By nature, stories that appear in print and in radio and television are required to be newsworthy. Sometimes, from an insider’s prospective, the line between newsworthy and blatantly self-promotional is extremely difficult to detect and adjust for. There isn’t a newspaper in the country that will print a press release that simply states all that you have to offer to customers, even if you think it is important. But that’s not the goal of a press release anyway. That’s what ads are for. Press Releases should focus on news, and outline you as the primary credible source for the topic of the story. Establishing credibility is the primary goal of public relations efforts. That will pave the way for the placement of additional marketing pieces down the road.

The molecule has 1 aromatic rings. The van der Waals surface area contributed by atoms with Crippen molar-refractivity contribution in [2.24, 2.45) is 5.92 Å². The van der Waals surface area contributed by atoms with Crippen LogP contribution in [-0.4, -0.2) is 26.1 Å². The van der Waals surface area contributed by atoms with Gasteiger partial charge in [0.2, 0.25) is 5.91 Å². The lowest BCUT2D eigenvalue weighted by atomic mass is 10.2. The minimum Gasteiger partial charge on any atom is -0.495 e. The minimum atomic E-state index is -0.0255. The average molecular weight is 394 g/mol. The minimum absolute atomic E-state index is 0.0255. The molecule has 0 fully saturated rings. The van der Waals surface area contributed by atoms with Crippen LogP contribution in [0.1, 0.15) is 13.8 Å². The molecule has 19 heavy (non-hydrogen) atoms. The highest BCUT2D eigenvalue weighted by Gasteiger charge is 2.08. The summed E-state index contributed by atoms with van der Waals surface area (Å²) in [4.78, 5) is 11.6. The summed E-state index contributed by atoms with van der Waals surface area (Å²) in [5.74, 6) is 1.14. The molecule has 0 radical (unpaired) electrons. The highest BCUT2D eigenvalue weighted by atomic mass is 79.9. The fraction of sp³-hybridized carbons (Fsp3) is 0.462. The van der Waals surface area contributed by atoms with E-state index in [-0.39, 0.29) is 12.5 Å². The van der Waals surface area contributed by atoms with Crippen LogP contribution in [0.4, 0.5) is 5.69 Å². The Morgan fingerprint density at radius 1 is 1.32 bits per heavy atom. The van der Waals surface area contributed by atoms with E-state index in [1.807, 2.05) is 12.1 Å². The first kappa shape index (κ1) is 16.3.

Working with an outside firm also offers several other advantages to your small business. PR professionals are in constant contact with media outlets of all kinds. Once your press release, article or special event has been created, a Public Relations expert knows how to get it into the hands and on the pages and airwaves of the key publications and broadcast outlets that your audience is getting its news from. Working with a firm also brings the advantage of an outsider’s perspective of your company and your industry as a whole. They can help you identify and accentuate positive perceptions of your company in your audience’s mind. They also know how the message can be tailored to shed negative perceptions that may exist among your target audience.